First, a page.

Gerard Westendorp
201 followers -
http://westy31.home.xs4all.nl/
http://westy31.home.xs4all.nl/

201 followers
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The heptagonal case.
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2 post ago I wrote about warping a hyperbolic tiling into the interior or the Mandelbrot.
You can use the same algorithm to tile other shapes with (7,3) triangles, as mentioned a couple of days ago.
For example a square. (This could also be done with a Schwarz–Christoffel mapping.)
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Crumple 8 milk cartons into a torus.
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Right! This is what I was trying to make. I'll make a webpage about it to explain it a bit more in detail, and put in some more results.
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I can now make 'Indra pearls' style fractals.
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The algorithm I mentioned in my last post seems to be progressing in the right direction.

What I want to do is tile fractals with hyperbolic tilings, using circle packings. So 3 of my favourite subjects come together.

In a circle packing, you create a graph, and then you put a circle (or perhaps an n-sphere) on each vertex. Then you demand that the radii are such that they all touch. This turns out to be possible for a wide range of cases.
If you do that with a graph corresponding to a (7,3) hyperbolic tiling, you will obtain a packing from which you can construct the tiling. (still need to do that)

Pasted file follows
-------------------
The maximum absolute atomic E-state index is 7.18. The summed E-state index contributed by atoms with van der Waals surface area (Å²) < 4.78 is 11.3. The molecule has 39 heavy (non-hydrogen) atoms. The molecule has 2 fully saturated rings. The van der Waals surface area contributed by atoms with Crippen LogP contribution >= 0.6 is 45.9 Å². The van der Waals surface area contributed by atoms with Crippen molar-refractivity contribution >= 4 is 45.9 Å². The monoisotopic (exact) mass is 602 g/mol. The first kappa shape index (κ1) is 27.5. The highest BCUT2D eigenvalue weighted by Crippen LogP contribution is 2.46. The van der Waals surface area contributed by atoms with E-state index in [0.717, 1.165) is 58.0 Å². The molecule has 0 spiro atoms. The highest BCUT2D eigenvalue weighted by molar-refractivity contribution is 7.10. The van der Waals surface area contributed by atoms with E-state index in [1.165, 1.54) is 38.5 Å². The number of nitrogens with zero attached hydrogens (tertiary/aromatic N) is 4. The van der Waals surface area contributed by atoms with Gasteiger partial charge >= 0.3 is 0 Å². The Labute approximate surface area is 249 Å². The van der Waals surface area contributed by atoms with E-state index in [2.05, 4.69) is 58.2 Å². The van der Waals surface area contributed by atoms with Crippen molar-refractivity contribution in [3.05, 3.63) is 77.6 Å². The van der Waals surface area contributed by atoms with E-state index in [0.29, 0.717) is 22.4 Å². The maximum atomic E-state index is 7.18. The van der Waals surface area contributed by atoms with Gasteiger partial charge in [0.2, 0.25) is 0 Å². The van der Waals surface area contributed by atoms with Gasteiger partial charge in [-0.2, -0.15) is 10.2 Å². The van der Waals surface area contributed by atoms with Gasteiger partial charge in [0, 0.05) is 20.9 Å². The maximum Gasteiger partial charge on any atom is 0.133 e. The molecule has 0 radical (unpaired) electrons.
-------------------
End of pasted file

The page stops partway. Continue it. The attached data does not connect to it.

The circles in the middle ultimately get their radii dictated by those on the edge (as in the ‘holographic principle’!). The radii on the edge, you can choose.

So the idea is, for all edge circles, I look at the coordinates, turn them into a complex number, iterate them as a pixel of the Mandelbrot, and note the number of iterations it takes to go to the escape radius of 2 (hmm, maybe I should take a slightly larger number…). This number can be infinite if the pixel is on the inside of the Mandebrot, in which it is truncated to some value. Call this number N.
So I want N to a specific target number N_target. If all the edge circles would satisfy that, then they would all be in the escape-time ring near N_target. For large N_target, this approximates the Mandelbrot.

To converge to this situation, I make an edge circle smaller if it escapes too fast to infinity, and larger if it escapes too slow. The middle circles ‘feel’ this, a bit like plant cells, as they try to adapt to touching their neighbours. The way to do that: Make the circle smaller if the triangles corners formed by the ring of neighbours sum to more than 360 degrees, and larger if they sum to less than 360 degrees.
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Non transitive dice.

The 3 dice shown are ‘non transitive dice’: On average, A will throw higher than B, B will throw higher than C, but C will throw higher than A. (NB average over the number of wins, not over the amount thrown)
The dice were an ‘exchange gift’ from Numberphile blogger James Grime in the Gathering for Gardner conference.
One way to check the non transitivity claim is to make 3 6X6 tables of possible outcomes. Each of these squares has an equal probably, so we can just count squares.
Result: All 3 dice throw on average 3.5, like normal ones.
[A beats B beats C beats A] each with a probability of 17/36. All have 4/36 probability for a draw.

So armed with the picture I made, I can try to understand the counterintuitive fact that non transitive dice are possible.